Spain is facing its highest level of terror threat since 2004 because of the danger posed by Islamist militants, said the country's Interior Minister Jorge Fernandez Diaz on Sunday.
"We are at the maximum alert level since the attacks of March 11, 2004 in Madrid," said Fernandez Diaz in an interview published Sunday, referring to the attacks that left 191 dead and nearly 2,000 injured.
The minister said he did not want to incite panic, but "the level 4 alert (out of a maximum of 5) corresponds to a reality".
The risk is heightened particularly because the head of Islamic State group, Abu Bakr al-Baghdadi, recently urged the mujahideen to commit attacks in their countries for the one-year anniversary of the miltant organisation, said the minister.
There has been a lot of activity since on social networks, he said, without giving details.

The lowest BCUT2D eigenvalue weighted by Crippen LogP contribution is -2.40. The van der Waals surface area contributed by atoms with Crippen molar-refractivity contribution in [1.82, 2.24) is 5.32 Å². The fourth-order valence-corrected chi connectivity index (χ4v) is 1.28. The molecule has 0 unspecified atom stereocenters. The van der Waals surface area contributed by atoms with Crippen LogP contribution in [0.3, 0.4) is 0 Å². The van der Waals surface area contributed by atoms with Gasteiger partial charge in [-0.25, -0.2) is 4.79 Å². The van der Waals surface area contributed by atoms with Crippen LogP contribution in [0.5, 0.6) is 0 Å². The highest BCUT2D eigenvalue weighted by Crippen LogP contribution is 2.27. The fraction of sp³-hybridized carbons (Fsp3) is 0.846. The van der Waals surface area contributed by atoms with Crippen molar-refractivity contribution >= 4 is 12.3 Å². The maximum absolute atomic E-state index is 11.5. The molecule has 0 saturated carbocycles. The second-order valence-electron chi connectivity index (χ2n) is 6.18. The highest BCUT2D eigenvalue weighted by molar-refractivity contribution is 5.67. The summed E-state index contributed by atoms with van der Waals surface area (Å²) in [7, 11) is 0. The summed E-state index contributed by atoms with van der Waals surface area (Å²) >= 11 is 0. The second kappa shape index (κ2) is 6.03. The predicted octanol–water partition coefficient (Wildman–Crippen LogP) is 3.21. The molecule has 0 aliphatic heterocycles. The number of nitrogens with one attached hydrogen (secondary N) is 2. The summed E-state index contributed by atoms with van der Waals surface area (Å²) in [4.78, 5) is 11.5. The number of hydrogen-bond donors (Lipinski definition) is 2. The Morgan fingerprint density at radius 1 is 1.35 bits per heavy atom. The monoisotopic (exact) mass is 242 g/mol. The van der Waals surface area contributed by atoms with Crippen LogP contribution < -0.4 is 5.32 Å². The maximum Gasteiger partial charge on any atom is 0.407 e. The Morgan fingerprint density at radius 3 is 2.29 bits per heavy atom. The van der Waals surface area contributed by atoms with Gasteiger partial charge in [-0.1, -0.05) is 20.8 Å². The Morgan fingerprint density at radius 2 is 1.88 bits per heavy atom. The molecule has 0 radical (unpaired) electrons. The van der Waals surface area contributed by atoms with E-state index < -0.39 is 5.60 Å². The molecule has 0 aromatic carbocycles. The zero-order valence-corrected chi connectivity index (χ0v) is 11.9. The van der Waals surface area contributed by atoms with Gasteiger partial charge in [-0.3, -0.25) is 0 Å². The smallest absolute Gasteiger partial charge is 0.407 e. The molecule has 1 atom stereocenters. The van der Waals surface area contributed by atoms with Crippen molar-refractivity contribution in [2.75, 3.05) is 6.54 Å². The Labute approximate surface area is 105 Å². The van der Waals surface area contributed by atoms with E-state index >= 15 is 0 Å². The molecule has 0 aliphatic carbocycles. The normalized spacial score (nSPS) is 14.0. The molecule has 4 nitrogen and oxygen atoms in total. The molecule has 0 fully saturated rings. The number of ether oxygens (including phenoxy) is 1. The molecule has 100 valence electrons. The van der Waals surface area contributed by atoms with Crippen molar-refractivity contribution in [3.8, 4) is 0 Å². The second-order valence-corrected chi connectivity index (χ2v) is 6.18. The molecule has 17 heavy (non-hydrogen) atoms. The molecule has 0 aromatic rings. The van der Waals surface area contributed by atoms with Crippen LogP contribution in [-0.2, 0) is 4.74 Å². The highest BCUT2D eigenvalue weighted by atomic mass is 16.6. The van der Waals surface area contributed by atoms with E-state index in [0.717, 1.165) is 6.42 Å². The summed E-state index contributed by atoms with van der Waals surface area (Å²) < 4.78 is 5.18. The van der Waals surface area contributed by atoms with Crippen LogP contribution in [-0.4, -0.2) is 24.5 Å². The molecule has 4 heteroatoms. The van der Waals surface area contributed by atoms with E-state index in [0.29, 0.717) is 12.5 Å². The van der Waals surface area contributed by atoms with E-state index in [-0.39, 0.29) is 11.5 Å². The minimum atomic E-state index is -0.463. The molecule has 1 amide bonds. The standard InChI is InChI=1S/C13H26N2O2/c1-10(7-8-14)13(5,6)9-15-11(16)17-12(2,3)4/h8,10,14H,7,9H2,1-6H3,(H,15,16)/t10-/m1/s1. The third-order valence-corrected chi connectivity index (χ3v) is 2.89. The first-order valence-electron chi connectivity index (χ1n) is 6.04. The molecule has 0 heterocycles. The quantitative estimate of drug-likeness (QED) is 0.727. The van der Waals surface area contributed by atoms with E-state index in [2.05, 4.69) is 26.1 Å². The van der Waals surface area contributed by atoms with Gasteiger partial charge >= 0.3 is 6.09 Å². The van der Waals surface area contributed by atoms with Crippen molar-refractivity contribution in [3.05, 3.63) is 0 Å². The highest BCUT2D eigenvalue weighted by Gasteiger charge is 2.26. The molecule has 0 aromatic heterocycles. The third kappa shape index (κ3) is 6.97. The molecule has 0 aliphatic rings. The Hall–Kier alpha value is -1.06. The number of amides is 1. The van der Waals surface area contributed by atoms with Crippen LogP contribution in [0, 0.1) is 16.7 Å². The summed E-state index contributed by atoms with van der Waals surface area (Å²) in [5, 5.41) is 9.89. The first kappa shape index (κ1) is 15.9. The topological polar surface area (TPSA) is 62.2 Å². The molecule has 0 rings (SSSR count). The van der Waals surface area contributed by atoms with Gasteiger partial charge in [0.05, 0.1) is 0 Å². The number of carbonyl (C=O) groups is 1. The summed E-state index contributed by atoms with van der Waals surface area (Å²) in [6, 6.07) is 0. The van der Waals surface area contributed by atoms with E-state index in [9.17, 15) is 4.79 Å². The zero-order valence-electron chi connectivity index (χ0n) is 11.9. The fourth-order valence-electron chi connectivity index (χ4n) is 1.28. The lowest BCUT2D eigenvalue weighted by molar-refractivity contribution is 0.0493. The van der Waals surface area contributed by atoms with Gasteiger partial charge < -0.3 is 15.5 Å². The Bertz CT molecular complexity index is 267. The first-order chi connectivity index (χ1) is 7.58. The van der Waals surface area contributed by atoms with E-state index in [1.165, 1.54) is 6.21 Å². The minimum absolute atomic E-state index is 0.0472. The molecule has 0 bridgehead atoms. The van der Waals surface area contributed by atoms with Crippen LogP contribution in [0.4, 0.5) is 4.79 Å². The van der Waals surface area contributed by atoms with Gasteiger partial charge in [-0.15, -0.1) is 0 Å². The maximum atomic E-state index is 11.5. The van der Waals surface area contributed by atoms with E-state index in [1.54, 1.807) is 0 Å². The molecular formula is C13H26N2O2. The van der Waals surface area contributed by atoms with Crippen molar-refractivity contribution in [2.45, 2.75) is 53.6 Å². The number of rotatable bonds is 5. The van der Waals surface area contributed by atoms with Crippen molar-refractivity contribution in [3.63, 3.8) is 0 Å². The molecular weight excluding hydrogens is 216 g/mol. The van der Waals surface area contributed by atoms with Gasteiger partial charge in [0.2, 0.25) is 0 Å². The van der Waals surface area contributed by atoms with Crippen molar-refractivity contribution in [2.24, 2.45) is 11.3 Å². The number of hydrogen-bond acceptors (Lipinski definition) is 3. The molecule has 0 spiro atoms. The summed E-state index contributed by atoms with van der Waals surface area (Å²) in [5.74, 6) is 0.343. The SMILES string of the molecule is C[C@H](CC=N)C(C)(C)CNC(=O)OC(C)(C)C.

Some 116 people have left Spain to fight alongside IS militants, with 16 people registered as having since returned.
Although that is a relatively low number compared to other European countries such as France which has seen hundreds of citizens leave to wage jihad in Iraq and Syria, the minister also highlighted the threat posed by the "frustrated terrorist who completed the process of radicalisation but could not go fight in a war zone".